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and sagacity of Ulysses, ought to make a figure as a statesman or diplomatist. You might as well believe that the blood of Hector and Achilles flows in the veins of Wellington, or that we are indebted to Horace's Art of Poetry for the Lady of the Lake and Lalla Rookh. I admit the influence of merit, though I do not know what the word means in every instance. But, if we could borrow for a day the recollections and cogitations of these correspondents of yours, we should be able to trace the fortunes of many of them to the sources I have just noticed. The web of life is, indeed, an unequal fabric,—a patchwork of many colours, and, as it lengthens, it is the more exposed to external injuries, -yet I affirm, that as much depends upon the skill and attention of the workman in small things as on the quality of the materials. Miss Edgeworth's anecdote of the Duke of Greenwich and Lord Oldborough, in her "Patronage," is perfectly true to nature. You recollect the story of the wafer which gave so much offence to his grace, as to threaten serious injury to the most important affairs of State. "I wonder how any mun can have the impertinence to send me his spittle." My worthy old friend, this is a more serious matter than an error in prosody at school. One of these very gentlemen who writes you in so gloomy a strain, lost three years of his professional life from this cause. He was a lieutenant in a great naval action, during the late war; and, on the promotion which ensued, was some time out of employment. During his residence in the country, he made the acquaintance of a certain noble lord, who was thought to possess some interest at the admiralty, and, modestly preferring his claim to an appointment, solicited his lordship's good offices with the board. There was nothing in the appearance or manners of this personage to command respect; and the professions of service flowed from him with such rapidity and apparent sincerity, that the honest-hearted tar forgot for a moment that he was nevertheless a lord, and himself little better than a poor lieutenant still. His lordship, at the proper time, returned to London, and, at the end of six months, had made no progress in the affair. The lieutenant's patience was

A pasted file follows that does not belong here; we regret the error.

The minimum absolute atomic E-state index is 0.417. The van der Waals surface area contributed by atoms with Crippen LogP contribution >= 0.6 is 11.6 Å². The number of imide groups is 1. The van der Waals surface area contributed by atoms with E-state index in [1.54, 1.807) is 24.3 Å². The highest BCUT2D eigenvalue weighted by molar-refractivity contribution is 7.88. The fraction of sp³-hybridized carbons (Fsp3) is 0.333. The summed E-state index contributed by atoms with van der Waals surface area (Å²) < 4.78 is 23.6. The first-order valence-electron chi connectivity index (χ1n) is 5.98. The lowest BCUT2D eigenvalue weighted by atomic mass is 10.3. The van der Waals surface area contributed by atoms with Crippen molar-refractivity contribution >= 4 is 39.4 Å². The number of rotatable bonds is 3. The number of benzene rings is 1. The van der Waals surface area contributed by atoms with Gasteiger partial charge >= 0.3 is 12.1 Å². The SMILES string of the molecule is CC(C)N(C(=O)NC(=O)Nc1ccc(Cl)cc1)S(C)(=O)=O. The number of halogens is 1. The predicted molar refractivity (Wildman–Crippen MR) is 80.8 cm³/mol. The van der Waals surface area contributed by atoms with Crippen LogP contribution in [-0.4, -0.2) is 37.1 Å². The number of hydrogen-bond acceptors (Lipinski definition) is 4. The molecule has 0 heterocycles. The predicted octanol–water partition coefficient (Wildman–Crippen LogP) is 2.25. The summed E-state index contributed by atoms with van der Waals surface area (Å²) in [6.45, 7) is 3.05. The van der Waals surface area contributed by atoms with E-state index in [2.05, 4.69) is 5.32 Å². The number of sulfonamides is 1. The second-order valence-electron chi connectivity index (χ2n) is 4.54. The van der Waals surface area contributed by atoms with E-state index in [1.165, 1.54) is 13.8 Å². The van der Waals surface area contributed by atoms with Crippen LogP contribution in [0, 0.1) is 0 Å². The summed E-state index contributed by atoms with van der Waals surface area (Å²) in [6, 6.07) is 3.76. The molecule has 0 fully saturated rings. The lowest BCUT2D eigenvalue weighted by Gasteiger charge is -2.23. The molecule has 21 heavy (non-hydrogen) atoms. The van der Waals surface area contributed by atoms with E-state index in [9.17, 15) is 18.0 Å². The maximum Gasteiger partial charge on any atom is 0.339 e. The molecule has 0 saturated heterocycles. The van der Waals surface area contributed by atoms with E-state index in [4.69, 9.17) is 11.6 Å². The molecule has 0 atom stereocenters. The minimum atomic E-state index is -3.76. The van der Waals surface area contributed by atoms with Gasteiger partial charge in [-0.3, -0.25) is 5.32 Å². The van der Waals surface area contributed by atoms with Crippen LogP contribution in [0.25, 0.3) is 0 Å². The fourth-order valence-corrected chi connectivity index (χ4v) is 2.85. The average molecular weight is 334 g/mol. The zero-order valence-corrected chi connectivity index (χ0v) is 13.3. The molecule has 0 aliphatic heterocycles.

at last exhausted; and he set out for London, a distance of 200 miles, by the cheapest route, with more in prospect than possession. Before he paid his respects at his Lordship's house, not half a mile from Grosvenor Place, it occurred to him that his patron might be at his seat in Surrey, and that it would save time to leave a letter, in case he could not then have the honour of a personal interview. The noble lord was at home, but so much engaged that he had only time to ask half a dozen of questions, with his usual rapidity, and then, with a formal apology, moved towards the door of the apartment. The lieutenant pulled out his letter, and requested his early attention to it. It was hastily opened, and a piece of the wafer adhered to his Lordship's thumb. 'John!' said he, calling to his servant, fetch me a bason of water instantly, Captain M. I wish you a good morning,' and take notice, John,' as the lieutenant was descending the stairs, I am never at home again to Captain M.'"

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"I have the honour to be known to this noble lord," said Sempronius, "and I have had occasion to know him better than he is aware of himself. I was once present when he denied a promise he had made in the hearing of hundreds, and was told so. He would have gained thirty-five shillings by the falsehood, if it had not been detected. In the county where his estates lie he is despised by all those who do not fear him, and at once dreaded and detested by every one who has the misfortune to depend upon him. If his tenantry had the choice between a strong gale or a week s rain in the middle of harvest, and a visit from his lordship, they would prefer the former; yet, in his absence, his place is well supplied by a kindred spirit, who has the additional merit of being regardless of the forms of civilized society,-a brute in his manners, as well as a tyrant in his heart,-a solitary vindictive monk, -a slave to the grossest appetites,-a wretch with whom no one who regards his character would choose to